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Captain Nicholas Brown Seabrook

The Payne Limner
Place Made:
Richmond Virginia United States of America
Date Made:
oil on canvas
Canvas: HOA: 39 1/8″; WOA: 31 3/4″ Framed: HOA:42 1/2″; WOA: 36″
Accession Number:
SITTER: Named after his maternal grandfather, Nicholas Brown Seabrook (1739-1790) was born in Middletown, New Jersey on May 25, 1739 to Daniel Seabrook and his wife, Mary Brown. Nicholas was a sea captain who, in 1761, married Mary Dutcher (or Dutchess) at the Dutch Reformed Church in New York City. Two years later, the couple moved to Portsmouth, Virginia, where Seabrook engaged actively in the Caribbean and coastal trade. In 1771, they moved to Norfolk, Virginia’s largest port city, but when Norfolk was burned by Lord Dunmore at the onset of the American Revolution, they moved up the James River to Richmond, where Seabrook invested in downtown real estate and a 727-acre plantation, Dungaroon, in neighboring Hanover County.

Seabrook continued, however, to participate in maritime affairs. In 1776, he offered for sale “a very fine Sloop fit for the West India Trade.” The following year, he became captain of the Liberty, a 60-ton, 8-gun Virginia sloop that he co-owned with merchants John H. Norton and Samuel Beale of Williamsburg. The Liberty engaged in trans-Atlantic trade, sailing from Virginia and North Carolina to the European ports of America’s Revolutionary War ally, France. In 1778, Seabrook retained partial ownership but relinquished command of the ship which was later seized by British forces off the Virginia coast at Cape Henry. In 1782, Seabrook became captain of an 8-gun, 25-person crew privateer called the Goldfinder.

In a February 15, 1782 letter to his brother Thomas in New Jersey, Nicholas Brown Seabrook perfectly described his economic rise from sea captain to merchant to planter and land speculator. “Some time ago,” he noted, “I wrote you that I had Suffered by the depresiating of the money, & had Quit Trade & Bought Lands & Negroes & Turned Farmer. Now by the Mooving of the Seat of Government to Richmond, where I have five half acre Lotts of Ground & my Plantation of 727 acres of Land leying 11 miles from the Town, it has more than doubled its Value & made ample amens for the Losses of Depreseation. My Istate is worth about Eight Thousand Pounds Sterling, & is Very Capable of Impro[vement] as I have Ground enough in Town to build 12 more houses, & I am going to Sea again to Import Materials & Fix my Son in Europe to finish his Education.” Seabrook died in Richmond on June 28, 1790, bequeathing his Richmond properties and Hanover County plantation to his wife and children. His tomb survives beneath a later addition to St. John’s Church, while those of his grandchildren, Nicholas Brown Seabrook Rind and Maria Dutcher (Rind) Trueheart, are immediately adjacent to the church.

ARTIST: The Payne Limner is an unidentified artist who worked in Richmond and the surrounding counties of Henrico, Hanover, and Goochland in the late 18th and early 19th centuries. With the addition of the five Seabrook family portraits, approximately 18 of his works are now known. His identity derives from the ten surviving portraits of the Payne family, which were completed in Goochland County around 1791. None of these works bears a signature or date, and the attributions are based on the strong stylistic similarities among the various portraits. Many of them display a knowledge of 18th-century British conventions with the inclusion of personal attirbutes for each sitter, such as animals, flowers for girls, and hunting equipment for boys. Ship captain Nicholas Brown Seabrook was painted holding a telescope and pointing to a chart with a ship in the background, while planter Archer Payne was depicted standing beside a plow with a large sheaf of wheat immediately behind him. His triple portrait of two Payne brothers with their nurse is one of the few 18th-century American portraits with the full length image of an enslaved African American person. The Payne Limner’s portraits provide an excellent window into the life and society of late 18th-century Virginia.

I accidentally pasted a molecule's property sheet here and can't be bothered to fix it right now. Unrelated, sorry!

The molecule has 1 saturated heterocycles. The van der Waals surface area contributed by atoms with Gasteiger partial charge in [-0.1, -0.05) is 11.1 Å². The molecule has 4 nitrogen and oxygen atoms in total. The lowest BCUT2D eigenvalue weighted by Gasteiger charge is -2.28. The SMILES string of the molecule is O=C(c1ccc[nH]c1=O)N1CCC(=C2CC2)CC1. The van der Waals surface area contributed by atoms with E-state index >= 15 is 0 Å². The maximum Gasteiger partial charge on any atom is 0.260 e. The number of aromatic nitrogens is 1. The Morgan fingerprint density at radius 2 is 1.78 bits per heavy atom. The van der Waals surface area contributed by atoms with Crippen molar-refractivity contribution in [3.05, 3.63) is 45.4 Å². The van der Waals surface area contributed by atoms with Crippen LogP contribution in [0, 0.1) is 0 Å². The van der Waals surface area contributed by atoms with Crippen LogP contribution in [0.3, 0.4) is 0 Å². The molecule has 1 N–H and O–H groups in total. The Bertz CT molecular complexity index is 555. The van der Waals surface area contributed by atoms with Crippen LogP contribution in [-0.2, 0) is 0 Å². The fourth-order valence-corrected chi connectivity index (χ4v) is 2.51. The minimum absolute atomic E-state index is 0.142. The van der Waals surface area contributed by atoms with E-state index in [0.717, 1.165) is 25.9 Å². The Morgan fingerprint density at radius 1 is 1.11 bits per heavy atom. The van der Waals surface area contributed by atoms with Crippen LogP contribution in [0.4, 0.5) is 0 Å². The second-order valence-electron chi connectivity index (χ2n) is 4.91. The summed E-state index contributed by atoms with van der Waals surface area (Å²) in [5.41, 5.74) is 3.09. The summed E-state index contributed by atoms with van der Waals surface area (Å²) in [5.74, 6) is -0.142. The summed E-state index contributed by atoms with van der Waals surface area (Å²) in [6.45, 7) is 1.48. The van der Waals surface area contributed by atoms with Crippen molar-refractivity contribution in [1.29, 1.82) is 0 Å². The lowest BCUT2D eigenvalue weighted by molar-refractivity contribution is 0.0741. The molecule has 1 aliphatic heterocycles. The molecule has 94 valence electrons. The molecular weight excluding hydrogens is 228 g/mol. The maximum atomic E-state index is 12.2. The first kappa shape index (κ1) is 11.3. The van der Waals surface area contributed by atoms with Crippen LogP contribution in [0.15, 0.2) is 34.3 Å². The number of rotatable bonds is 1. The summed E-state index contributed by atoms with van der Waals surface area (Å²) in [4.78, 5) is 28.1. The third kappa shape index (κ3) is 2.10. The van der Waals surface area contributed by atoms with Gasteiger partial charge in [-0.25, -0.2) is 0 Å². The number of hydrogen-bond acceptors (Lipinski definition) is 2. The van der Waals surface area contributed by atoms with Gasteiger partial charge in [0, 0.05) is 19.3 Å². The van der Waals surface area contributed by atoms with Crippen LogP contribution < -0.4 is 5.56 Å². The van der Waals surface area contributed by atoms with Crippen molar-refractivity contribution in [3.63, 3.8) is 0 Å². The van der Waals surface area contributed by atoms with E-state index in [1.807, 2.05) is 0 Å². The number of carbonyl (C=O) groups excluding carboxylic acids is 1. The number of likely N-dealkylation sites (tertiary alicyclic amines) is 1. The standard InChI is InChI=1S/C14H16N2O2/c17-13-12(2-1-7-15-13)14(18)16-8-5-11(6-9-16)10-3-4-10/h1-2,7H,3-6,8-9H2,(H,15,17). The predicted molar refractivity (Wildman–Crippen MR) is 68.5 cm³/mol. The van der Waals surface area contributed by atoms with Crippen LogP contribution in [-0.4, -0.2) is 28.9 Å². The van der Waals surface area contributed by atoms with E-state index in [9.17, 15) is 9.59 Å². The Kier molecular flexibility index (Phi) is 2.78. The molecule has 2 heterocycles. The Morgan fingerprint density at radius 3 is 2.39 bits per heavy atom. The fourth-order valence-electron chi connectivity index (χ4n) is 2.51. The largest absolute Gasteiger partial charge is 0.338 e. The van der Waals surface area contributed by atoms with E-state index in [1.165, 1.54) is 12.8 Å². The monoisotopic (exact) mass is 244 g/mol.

Examples of the Payne Limner’s works can be seen in the collections of Colonial Williamsburg, the Virginia Museum of Fine Art, the Virginia Museum of Culture and History, the James Madison Museum, and MESDA.

DESCRIPTION: Painting, oil on canvas, three-quarter length portrait of a sea captain wearing a red suit, white shirt with ruffled cravat and cuffs, holding a telescope in his left hand with a tri-corn hat tucked under his left elbow, a gold-hilted sword hanging prominently from his waist, his right hand points to a chart, possibly of the James River, with a masted ship sailing in the background. The ship’s flag consists of thirteen alternating red, white, and blue stripes, a typical ensign for American navy vessels and privateers during the Revolutionay War period.

The five Seabrook portraits remained in the family for six generations, first in Virginia and then with descendants in New Jersey. They descended from Captain Nicholas Brown Seabrook (1739-1790) to his son John Seabrook (1768-1844), to his son Nicholas Brown Seabrook (1799-1866), to his daughter Mary Gordon (Seabrook) Studdiford (1845-after 1930), to her son Douglas Seabrook Studdiford (1880-1971). They were sold by the last family owner as a group at Nye and Company Auctioneers in New Jersey in January 2017.
Credit Line:
Loan courtesy of Patricia S. and William T. Wilson, III